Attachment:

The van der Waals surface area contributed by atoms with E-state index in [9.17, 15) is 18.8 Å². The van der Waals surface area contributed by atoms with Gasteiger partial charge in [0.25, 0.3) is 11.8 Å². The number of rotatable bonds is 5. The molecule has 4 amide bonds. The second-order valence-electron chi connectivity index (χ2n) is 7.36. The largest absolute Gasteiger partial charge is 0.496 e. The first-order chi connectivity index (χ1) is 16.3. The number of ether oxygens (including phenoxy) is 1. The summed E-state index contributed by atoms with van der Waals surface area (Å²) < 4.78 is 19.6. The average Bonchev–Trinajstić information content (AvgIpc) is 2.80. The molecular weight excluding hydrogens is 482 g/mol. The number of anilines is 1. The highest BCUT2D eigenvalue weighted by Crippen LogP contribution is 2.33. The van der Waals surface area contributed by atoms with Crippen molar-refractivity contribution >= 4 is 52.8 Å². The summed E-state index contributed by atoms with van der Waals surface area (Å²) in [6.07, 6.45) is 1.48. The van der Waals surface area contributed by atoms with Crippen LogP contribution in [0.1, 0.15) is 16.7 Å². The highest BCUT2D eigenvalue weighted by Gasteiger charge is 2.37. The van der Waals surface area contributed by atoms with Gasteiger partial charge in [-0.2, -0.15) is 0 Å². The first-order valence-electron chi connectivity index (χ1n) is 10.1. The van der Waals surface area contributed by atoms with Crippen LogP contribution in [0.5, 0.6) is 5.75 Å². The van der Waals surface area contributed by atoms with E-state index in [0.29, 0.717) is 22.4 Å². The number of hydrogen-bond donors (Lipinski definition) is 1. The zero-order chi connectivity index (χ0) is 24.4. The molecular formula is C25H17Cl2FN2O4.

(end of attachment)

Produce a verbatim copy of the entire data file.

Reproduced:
The van der Waals surface area contributed by atoms with E-state index in [9.17, 15) is 18.8 Å². The van der Waals surface area contributed by atoms with Gasteiger partial charge in [0.25, 0.3) is 11.8 Å². The number of rotatable bonds is 5. The molecule has 4 amide bonds. The second-order valence-electron chi connectivity index (χ2n) is 7.36. The largest absolute Gasteiger partial charge is 0.496 e. The first-order chi connectivity index (χ1) is 16.3. The number of ether oxygens (including phenoxy) is 1. The summed E-state index contributed by atoms with van der Waals surface area (Å²) < 4.78 is 19.6. The average Bonchev–Trinajstić information content (AvgIpc) is 2.80. The molecular weight excluding hydrogens is 482 g/mol. The number of anilines is 1. The highest BCUT2D eigenvalue weighted by Crippen LogP contribution is 2.33. The van der Waals surface area contributed by atoms with Crippen molar-refractivity contribution >= 4 is 52.8 Å². The summed E-state index contributed by atoms with van der Waals surface area (Å²) in [6.07, 6.45) is 1.48. The van der Waals surface area contributed by atoms with Crippen LogP contribution in [0.1, 0.15) is 16.7 Å². The highest BCUT2D eigenvalue weighted by Gasteiger charge is 2.37. The van der Waals surface area contributed by atoms with Gasteiger partial charge in [-0.2, -0.15) is 0 Å². The first-order valence-electron chi connectivity index (χ1n) is 10.1. The van der Waals surface area contributed by atoms with Crippen LogP contribution in [0.5, 0.6) is 5.75 Å². The van der Waals surface area contributed by atoms with E-state index in [0.29, 0.717) is 22.4 Å². The number of hydrogen-bond donors (Lipinski definition) is 1. The zero-order chi connectivity index (χ0) is 24.4. The molecular formula is C25H17Cl2FN2O4.